Anyway, the next trial segment begins, with all the elements to incriminate Kristoph Gavin for the murder of Drew Misham – by poisoned stamp, which is something I bet has never been, and will never again be written in the “weapon of the crime” section of any case file. Phoenix investigated this case to and through, now all Apollo has to do is piece the elements together.

Hey, can anybody have a thought for Klavier? The whole game was a rollercoaster of pain for the guy – his brother goes to jail for murder, his show was ruined, his detective friend turned out to be another murderous asshole, then Kristoph is on trial again. To top it off, unlike most prosecutors in the series, Klavier is a decent guy who deserves none of this crap.

Okay, so Vera could die at any moment now from the poison she ingested when biting her nails. To explain that Vera was actually a victim, we present the bottle of nail polish, we present Kristoph Gavin, and he is brought to the stand.

That is one hand that will haunt my nightmares.

His testimony is solid, but Apollo perceives Kristoph as he mentions Drew Misham’s poisoning and it reveals a skull on Gavin’s hand. It’s probably the most obvious perception test of the entire game. Of course, Kristoph denies the accusation, until he’s shown the stamp… and hears that it was found on the yellow envelope in his confinement room, the one he received from Misham. Found by Phoenix Wright, no less. When Kristoph asks what motive he’d have to kill Drew or Vera Misham, we point to the forged diary page. His reaction confirms that he was the one to introduce the forgery in Phoenix's trial, back then. Why did Kristoph do this? Only to get Phoeenix Wright disbarred, solely because Zak Gramarye chose Phoenix instead of Kristoph as his defense attorney. If there were olympics for pettiness, this guy earns Gold, Silver and Bronze.

Of course! That's why it's a (poorly-made) replica.
Ah, Kristoph Gavin. Got an attorney disbarred for
using a fake in court... gets taken down not once, but
TWICE by fakes in court. Who's the greater
magnificent bastard now, huh?
We prove the link between Misham and Gavin, thanks to a cheap “forgery” made by Phoenix Wright. It’s a copy he made out of a recording of the original. The evidence isn’t accepted, though. Klavier ends up stepping in to admit Kristoph led him into the case seven years earlier, forced to push Phoenix Wright into using the forgery in court. This is the last straw, and Kristoph freaks out... Unfortunately, he still won’t admit to the crime.

For the final trial section of the game, it’s a letdown; it's ridiculously easy. The evidence to present in the trial is pretty obvious, the perception tell is easy... There are still some tricky parts, but it's laughable compared to many preceding trials in this game. They ramp up the difficulty by giving bigger punishments if you present the wrong evidence, but that's about it.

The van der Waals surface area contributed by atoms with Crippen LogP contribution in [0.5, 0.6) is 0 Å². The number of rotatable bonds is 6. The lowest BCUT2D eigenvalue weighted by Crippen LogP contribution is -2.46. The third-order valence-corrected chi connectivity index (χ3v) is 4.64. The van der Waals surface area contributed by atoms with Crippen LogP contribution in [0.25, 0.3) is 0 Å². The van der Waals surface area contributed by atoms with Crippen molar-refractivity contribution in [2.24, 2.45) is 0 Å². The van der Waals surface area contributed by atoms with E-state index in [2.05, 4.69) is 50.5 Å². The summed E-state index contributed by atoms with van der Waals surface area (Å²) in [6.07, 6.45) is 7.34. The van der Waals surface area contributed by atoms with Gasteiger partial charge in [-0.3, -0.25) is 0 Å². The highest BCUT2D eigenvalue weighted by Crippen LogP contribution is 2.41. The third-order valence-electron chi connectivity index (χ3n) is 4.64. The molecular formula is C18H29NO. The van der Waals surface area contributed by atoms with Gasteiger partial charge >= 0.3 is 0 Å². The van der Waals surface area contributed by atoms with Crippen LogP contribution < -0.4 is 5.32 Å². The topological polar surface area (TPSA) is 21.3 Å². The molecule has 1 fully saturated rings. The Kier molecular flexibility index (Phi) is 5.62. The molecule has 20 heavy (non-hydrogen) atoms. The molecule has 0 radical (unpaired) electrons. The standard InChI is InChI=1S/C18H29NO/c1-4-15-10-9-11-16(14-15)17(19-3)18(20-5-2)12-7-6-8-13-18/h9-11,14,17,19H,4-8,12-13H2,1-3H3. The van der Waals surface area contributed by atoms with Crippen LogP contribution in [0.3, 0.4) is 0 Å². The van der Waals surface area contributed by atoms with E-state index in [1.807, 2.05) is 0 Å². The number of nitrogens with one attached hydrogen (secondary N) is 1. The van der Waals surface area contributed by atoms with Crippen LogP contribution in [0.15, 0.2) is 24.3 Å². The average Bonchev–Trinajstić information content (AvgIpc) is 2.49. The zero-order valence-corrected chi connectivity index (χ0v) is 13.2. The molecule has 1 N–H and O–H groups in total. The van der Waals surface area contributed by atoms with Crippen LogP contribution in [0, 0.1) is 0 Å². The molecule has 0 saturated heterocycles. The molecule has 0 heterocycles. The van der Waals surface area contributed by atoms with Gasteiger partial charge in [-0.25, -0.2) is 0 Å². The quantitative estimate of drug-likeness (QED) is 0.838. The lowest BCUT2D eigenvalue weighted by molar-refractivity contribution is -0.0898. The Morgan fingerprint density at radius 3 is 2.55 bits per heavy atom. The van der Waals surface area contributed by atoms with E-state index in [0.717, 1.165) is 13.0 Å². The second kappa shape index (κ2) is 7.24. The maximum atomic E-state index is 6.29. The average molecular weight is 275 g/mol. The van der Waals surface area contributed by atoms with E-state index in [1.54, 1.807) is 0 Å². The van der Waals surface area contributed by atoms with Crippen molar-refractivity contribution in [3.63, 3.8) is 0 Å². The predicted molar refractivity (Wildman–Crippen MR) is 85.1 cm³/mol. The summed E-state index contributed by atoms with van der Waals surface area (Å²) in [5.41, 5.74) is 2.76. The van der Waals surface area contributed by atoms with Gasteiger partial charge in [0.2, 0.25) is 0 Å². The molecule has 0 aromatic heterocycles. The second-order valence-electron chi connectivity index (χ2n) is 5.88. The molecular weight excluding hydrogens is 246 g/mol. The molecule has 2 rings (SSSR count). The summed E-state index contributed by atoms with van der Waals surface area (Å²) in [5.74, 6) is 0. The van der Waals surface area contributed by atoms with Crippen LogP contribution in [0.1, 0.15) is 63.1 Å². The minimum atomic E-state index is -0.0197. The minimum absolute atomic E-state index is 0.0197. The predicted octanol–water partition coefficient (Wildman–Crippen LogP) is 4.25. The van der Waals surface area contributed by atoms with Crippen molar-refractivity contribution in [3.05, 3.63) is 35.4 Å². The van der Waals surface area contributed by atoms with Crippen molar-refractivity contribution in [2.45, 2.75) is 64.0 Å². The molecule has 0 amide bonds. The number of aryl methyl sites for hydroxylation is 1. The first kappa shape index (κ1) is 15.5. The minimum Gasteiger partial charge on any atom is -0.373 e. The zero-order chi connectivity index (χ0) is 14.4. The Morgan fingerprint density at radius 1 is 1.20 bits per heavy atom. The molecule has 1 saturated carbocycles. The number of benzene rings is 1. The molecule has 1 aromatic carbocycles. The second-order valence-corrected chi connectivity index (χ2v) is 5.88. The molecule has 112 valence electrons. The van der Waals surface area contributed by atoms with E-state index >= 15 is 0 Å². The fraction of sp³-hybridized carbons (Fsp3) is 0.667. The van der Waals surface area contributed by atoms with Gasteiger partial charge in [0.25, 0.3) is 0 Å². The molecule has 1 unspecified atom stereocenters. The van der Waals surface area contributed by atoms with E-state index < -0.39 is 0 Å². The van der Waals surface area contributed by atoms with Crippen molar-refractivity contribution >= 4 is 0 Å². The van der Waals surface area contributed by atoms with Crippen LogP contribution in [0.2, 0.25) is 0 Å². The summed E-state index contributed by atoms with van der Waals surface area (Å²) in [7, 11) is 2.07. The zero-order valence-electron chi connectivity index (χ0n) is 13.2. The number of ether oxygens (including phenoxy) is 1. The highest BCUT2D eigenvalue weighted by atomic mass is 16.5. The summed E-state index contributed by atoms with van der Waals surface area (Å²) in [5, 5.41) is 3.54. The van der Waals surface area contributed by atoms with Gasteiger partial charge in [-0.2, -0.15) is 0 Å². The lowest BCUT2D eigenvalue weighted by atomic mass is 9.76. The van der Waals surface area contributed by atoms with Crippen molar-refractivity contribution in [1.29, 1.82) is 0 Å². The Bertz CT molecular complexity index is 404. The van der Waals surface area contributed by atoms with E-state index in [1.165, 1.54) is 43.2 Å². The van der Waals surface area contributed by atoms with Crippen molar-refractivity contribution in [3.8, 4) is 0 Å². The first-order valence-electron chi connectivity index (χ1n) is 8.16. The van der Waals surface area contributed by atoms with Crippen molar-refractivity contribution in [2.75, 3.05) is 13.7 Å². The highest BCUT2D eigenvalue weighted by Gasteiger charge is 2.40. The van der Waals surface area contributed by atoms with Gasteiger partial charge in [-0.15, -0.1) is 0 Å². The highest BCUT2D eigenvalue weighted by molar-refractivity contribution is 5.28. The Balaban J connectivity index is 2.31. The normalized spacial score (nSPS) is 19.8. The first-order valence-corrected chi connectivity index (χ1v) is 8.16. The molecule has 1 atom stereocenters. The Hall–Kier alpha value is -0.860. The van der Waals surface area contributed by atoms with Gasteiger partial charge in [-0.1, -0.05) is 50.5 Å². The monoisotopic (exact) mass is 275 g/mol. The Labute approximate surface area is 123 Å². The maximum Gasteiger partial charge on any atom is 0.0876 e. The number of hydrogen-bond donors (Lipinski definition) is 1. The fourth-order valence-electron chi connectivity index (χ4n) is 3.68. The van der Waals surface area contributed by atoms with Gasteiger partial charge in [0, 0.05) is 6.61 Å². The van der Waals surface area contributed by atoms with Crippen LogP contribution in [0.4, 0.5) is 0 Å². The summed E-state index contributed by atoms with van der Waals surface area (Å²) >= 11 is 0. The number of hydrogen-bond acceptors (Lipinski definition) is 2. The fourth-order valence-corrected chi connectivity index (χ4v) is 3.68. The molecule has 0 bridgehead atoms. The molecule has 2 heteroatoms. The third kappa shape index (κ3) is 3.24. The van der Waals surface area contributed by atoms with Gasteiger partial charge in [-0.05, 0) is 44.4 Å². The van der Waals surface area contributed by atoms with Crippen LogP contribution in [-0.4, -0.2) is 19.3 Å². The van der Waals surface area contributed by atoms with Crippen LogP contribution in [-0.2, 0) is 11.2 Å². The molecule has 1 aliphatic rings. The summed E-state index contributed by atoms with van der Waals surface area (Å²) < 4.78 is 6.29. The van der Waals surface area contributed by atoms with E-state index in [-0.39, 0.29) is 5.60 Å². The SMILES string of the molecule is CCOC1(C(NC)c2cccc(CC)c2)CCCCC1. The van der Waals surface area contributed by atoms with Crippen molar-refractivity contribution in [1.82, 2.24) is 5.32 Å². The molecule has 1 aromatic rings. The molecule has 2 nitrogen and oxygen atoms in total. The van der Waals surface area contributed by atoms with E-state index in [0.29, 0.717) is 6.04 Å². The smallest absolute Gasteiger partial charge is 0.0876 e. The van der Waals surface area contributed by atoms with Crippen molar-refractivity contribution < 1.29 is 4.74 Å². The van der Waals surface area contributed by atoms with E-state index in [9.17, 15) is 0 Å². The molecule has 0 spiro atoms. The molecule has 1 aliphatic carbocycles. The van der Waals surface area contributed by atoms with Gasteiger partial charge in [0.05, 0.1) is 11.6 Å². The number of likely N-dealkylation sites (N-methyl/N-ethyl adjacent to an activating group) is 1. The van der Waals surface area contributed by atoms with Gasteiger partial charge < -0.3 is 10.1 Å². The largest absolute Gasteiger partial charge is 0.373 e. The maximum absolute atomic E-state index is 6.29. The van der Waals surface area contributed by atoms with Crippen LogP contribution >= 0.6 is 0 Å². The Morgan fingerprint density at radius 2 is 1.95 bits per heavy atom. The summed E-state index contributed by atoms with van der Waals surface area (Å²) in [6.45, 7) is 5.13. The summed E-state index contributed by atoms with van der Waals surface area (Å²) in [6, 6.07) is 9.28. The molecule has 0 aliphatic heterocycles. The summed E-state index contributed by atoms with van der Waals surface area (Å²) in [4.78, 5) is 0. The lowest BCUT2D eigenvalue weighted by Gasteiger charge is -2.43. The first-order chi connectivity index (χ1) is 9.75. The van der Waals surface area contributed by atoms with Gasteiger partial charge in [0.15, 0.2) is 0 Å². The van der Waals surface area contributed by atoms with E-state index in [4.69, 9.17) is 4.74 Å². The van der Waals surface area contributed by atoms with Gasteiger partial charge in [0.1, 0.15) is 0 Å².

You musy choose...
But choose wisely.
That’s not where it ends: Remember, there were jurors watching. And you’re placed by Phoenix Wright in the ultimate conflict of interest: You are juror #6. You’re shown a panel with two buttons, Not Guilty and Guilty. Phoenix tells you that due to the lack of decisive evidence, it’s impossible to definitely declare someone guilty in this case under the old court system, hence the jurors. You are in the ultimate conflict of interest: You weigh in on Vera Misham’s case, that same case you spent defending as Apollo. Oh, it gets worse: Pick Guilty, the jurors are unable to agree on a verdict and Vera dies from Atroquinine poisoning. Pick Not Guilty, Kristoph freaks out some more, Vera survives and Kristoph is arrested. We come back to see who the sixth juror is, and it’s Lamiroir. Yes, Apollo’s mom, who has regained the memories of her past, is weighing in on a trial where her son is the defense attorney.


After this choice, we get final words, and then the game ends. You may be wondering why this game had a case that lacked decisive evidence, and a Juror system to still get the right person behind bars – even though the Juror system is completely dropped from the franchise afterwards. Well, you see, this game came out in Japan in 2007. At the time, there were talks of reforming the justice system of Japan to include jurors. This game makes a very good case for such an addition, as in real life, there wouldn’t always be decisive evidence to pin the crime on someone, and thus it is quite unfair that a judge gets the final say on a defendant’s fate. Yep, that’s right: This game is basically propaganda for jurors to be included in the Japanese court system. The “Jurist System” never reappears in the Ace Attorney series – not that there would be a need to. The Japanese system was reformed in 2009, and yes, it started including juries in trials. That’s also why Daryan Crescend, in the third case, was so difficult to pin down – we knew he was guilty, but we lacked the decisive evidence, which is why the trial went on and on. Jurors would have cut through the B.S. and declared him guilty.